Listening to Beethoven #195 – 6 Variations on Ich denke dein WoO 74


Beethoven and Goethe

6 Variations on Ich denke dein WoO 74 for two pianos (1799-1803, Beethoven aged 31)

Dedication Therese, Josephine and Charlotte von Brunsvik
Duration 5′


Background and Critical Reception

Keith Anderson writes that in 1799, Beethoven ‘wrote a setting of Goethe’s Ich denke dein and four variations for piano duet on the theme for two pupils, the Countesses Therese and Josephine Brunsvik, daughters of a family with which Beethoven remained friendly through much of his life. In 1803 he added two more variations and the song and variations were published in 1805.

Pianist Peter Hill, writing for a recent recording he made with Benjamin Frith on the Delphian label, highlights Beethoven’s affection for Josephine, expressed in a passionate letter later in his life. He notes the romantic mood of the theme and its variations, pointing towards Mendelsssohn in the faster music especially.


As the story implies, this is a domestic piece for use among close friends. It certainly has that intimate, conversational feel, with less obvious opportunities for virtuosic display but plenty to keep the players occupied and impressed with Beethoven’s resourceful working.

The theme itself is warm hearted, the first variation too. Then Beethoven plays around with syncopations, the two players gainfully employed, before a thoughtful, slow third variation, which is unexpectedly deep in feeling. This time out enhances the fourth variation, a fizzy affair with exchanges between the two players which drew the Mendelssohn comparison from Peter Hill. Darker colours appear briefly for an instalment in the minor key, after which the sunlit textures of D major return and the piece ends calmly but warmly, providing a glimpse of an all-too rare warmth and tenderness in Beethoven’s life at the time.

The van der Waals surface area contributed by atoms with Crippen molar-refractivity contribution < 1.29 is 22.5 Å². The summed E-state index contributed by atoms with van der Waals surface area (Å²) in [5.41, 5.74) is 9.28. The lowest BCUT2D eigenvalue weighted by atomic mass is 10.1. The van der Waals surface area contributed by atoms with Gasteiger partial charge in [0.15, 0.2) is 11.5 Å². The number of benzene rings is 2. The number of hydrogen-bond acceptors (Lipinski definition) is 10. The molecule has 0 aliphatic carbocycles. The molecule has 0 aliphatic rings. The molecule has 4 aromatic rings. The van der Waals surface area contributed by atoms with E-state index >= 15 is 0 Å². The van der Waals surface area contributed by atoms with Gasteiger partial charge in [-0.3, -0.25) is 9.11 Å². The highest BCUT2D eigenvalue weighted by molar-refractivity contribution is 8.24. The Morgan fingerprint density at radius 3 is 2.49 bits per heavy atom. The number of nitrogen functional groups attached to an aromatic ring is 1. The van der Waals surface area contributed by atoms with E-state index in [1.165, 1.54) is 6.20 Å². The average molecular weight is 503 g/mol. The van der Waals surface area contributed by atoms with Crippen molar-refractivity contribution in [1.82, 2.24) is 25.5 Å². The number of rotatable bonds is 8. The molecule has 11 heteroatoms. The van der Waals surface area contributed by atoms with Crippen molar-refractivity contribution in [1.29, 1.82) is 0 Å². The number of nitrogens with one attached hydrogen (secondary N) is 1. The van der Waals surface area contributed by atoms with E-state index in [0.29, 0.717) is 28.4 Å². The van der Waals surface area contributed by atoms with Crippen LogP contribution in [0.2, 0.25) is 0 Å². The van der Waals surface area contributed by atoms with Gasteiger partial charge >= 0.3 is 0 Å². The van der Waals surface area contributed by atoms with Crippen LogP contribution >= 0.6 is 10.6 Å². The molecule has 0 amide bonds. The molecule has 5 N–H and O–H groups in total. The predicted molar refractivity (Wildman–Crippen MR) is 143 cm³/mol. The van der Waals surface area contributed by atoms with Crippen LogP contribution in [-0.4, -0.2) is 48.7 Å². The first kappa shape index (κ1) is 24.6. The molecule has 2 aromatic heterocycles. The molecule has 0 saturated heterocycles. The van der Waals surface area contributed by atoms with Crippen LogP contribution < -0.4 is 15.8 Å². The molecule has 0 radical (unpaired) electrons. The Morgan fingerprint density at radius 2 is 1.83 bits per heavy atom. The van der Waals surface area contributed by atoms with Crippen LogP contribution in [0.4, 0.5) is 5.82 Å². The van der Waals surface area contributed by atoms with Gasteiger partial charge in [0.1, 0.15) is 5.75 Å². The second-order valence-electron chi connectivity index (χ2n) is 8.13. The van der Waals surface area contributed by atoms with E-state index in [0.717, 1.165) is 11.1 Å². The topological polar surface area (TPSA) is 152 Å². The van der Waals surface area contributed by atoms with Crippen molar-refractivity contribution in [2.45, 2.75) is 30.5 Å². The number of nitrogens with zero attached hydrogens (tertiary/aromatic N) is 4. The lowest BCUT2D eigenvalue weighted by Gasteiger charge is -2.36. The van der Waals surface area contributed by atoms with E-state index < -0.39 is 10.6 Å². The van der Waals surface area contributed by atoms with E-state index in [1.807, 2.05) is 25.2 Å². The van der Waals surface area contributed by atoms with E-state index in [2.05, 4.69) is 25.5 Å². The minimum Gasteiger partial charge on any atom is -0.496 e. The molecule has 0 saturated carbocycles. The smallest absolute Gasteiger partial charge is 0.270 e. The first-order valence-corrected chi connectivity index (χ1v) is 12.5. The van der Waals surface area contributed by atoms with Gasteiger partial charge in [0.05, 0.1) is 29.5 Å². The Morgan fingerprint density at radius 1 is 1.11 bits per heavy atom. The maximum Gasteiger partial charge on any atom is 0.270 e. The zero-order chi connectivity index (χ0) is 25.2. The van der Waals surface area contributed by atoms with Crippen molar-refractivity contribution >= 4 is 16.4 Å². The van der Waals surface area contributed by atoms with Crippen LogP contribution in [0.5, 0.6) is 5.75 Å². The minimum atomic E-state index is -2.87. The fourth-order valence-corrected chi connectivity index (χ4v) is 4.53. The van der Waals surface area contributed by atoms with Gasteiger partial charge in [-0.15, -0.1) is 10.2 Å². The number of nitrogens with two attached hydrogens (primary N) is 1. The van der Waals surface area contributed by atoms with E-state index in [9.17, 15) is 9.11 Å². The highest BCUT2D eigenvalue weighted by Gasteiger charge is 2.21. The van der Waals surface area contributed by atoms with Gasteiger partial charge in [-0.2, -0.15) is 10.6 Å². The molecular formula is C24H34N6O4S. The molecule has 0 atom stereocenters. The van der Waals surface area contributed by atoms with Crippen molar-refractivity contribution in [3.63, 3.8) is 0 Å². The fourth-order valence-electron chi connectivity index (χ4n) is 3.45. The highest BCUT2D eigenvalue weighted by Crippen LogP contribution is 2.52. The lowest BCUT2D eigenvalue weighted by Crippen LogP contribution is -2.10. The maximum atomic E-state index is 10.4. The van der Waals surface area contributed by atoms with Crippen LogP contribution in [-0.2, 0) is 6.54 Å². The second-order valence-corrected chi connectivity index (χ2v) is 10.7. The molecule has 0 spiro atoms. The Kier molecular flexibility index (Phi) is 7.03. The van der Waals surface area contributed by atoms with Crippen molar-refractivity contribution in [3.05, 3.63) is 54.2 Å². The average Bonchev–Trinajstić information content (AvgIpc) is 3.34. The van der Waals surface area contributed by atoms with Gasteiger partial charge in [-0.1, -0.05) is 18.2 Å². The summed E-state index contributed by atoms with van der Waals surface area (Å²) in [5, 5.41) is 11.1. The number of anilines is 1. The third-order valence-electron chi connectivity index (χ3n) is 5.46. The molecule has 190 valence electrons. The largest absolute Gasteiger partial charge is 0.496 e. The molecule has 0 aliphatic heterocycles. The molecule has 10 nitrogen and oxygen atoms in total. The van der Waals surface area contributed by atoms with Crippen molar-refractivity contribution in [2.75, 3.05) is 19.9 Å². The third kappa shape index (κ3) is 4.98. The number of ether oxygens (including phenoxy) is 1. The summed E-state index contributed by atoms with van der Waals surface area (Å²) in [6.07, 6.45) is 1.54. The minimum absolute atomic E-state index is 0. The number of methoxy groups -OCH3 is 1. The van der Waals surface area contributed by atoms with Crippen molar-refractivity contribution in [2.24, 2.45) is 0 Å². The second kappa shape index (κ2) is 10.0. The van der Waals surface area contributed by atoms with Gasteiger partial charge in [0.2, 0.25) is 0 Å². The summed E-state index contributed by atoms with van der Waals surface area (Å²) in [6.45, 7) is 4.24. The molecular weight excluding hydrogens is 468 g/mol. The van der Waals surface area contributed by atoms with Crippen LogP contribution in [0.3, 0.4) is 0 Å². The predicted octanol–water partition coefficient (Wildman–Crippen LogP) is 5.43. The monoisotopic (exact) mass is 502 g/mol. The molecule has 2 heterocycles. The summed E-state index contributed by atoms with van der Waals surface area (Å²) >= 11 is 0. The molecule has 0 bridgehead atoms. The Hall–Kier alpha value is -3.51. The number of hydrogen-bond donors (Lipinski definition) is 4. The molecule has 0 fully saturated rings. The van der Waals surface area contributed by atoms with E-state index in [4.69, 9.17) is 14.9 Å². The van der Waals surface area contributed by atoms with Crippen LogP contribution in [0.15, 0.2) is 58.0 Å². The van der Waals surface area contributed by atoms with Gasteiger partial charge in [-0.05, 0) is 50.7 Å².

Recordings used and Spotify playlist

Peter Hill & Benjamin Frith (Delphian)
Amy and Sara Hamann (Grand Piano)
Louis Lortie & Hélène Mercier (Chandos)
Jörg Demus & Norman Shetler (Deutsche Grammophon)

All excellent versions, capturing the intimacy of Beethoven’s writing but also the glint in the eye as he writes.

Also written in 1803 von Pasterwicz 300 Themata und Versetten Op.42

Next up Piano Concerto no.3 in C minor Op.37

Leave a Reply

Fill in your details below or click an icon to log in: Logo

You are commenting using your account. Log Out /  Change )

Twitter picture

You are commenting using your Twitter account. Log Out /  Change )

Facebook photo

You are commenting using your Facebook account. Log Out /  Change )

Connecting to %s

This site uses Akismet to reduce spam. Learn how your comment data is processed.